Well services giant Baker Hughes is laying plans for a $64 million facility in Massillon, Ohio. Never heard of Massillon? I hadn't either, but the move is indicative of booming growth in Ohio's energy industry, built on the hopes that the oil and gas reserves buried in the region's Utica shale will be the cure for the state's economic woes.
What is the Utica shale?
The Utica shale is one of about 30 geologic formations that hold oil and natural gas in the Appalachian Basin. Right now, most of the energy produced in the state comes from the Clinton formation. The upside to the Utica, buried below the Marcellus shale, is that many think the mature layer contains oil and natural gas liquids, in addition to dry gas. Its estimated there are 5 billion barrels of recoverable light sweet crude and 15 trillion cubic feet of natural gas.
Though there is a flurry of activity in Ohio right now, the Utica shale extends from Western New York down through West Virginia and parts of Virginia and Tennessee.
Chesapeake Energy (NYSE: CHK )
Chesapeake -- or, as I like to call it, Century 21 -- is the largest leaseholder in the Utica. The company lays claim to over 1.3 million acres, which is good for about 36% of the play's total area. A position like that offers plenty of opportunities to monetize acreage, and the company has already made such a move.
At the end of December, Total coughed up $2.3 billion for a joint venture in the Utica. Total will share a 25% stake in 619,000 acres across the shale.
Chesapeake still has plenty more acreage, so look for it to continue to pursue joint ventures in the region.
EV Energy Partners (Nasdaq: EVEP )
The Houston-based company had a smoking 2011, with its share price growing 66% over the course of the year. The company was also a part of the Chesapeake-Total joint venture, electing to sell $4 million in assets.
EVEP will ultimately look to monetize at least a portion of its remaining assets in the Utica, potentially divesting all of its acreage. The company has about 780,000 acres in the play.
Magnum Hunter Resources (NYSE: MHR )
The company has a mere 17,000 net acres in the Utica shale, but it is poised to add more.
On Feb. 17, the company announced the purchase of 12,186 net acres at $2,037 per acre, with the potential for a similar purchase to close by April 16.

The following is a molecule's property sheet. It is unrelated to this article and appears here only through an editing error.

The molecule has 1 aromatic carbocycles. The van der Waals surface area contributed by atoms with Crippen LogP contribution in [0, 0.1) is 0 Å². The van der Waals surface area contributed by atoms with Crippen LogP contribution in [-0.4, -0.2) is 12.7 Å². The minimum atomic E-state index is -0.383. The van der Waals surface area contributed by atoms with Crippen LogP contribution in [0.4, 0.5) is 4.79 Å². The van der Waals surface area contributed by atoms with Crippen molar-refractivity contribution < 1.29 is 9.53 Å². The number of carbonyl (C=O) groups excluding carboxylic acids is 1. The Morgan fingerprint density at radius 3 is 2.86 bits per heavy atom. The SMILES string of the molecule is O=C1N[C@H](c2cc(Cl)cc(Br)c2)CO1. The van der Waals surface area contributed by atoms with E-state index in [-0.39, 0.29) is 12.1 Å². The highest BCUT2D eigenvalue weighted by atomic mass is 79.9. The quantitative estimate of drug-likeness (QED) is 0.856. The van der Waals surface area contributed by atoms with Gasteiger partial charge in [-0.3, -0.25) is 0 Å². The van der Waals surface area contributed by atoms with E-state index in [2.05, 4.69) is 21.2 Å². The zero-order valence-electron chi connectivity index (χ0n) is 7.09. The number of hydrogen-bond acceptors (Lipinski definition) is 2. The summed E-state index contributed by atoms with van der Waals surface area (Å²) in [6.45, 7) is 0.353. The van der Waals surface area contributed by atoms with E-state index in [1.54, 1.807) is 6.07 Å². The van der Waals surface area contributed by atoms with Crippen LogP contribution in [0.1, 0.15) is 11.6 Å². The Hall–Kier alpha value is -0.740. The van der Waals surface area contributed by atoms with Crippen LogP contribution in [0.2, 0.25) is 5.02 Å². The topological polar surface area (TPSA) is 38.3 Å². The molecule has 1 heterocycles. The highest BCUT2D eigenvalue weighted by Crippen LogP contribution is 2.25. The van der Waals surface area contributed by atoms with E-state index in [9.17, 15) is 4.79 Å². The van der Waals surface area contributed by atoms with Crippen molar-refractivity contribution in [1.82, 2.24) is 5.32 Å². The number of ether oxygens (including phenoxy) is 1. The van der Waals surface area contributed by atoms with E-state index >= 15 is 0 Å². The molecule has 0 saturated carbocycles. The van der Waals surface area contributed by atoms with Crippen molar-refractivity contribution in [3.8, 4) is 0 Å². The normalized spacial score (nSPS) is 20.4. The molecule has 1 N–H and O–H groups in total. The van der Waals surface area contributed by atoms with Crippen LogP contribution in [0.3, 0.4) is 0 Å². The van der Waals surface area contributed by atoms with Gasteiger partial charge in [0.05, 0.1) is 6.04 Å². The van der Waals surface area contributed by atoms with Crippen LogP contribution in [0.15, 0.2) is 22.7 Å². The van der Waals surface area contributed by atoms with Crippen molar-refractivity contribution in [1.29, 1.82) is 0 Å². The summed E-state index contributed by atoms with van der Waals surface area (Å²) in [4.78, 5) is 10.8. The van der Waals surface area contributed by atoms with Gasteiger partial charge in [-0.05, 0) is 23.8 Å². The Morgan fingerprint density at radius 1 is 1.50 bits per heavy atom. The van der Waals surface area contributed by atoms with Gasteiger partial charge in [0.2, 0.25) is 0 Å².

The entry to the Utica opens the door for MHR's midstream division, Eureka Hunter Pipeline, to begin construction in the region.
Devon Energy (NYSE: DVN )
Devon has 235,000 net acres in the Utica and has also struck up one of the more notable joint ventures in the region. The company signed an agreement with Sinopec that gave the Chinese company a one-third interest in five of Devon's positions, including the Utica, for $2.2 billion.
Devon will drill about 15 wells in the Utica by the end of 2012. Interestingly, at 16%, the company's average royalty rate in the Utica is the lowest of its five newest ventures.
Chevron (NYSE: CVX )
Chevron is not the only Big Oil representative in the Utica shale, but it holds the largest stake by far. Its 600,000 acres are good for 16% of the total play. For comparison, Total has a 4% stake, and ExxonMobil has 1% via its acquisition of XTO Energy.
Chevron has over 8 million acres across 16 shale plays worldwide, suggesting a commitment to developing the Utica for production purposes, rather than monetizing assets for a quick gain -- though with 600,000 acres, that is certainly a possibility.
The Utica shale is yet another energy reserve experiencing new success because of horizontal drilling. As U.S. energy policy continues to evolve and natural gas continues to gain popularity, companies like the ones outlined above should produce great returns. Consider also the tangential plays tied to increasing natural gas production, like pipelines, oil-field service companies, and what Motley Fool analysts consider "The One Stock You Need to Own for the Coming 'No Choice' Energy Revolution."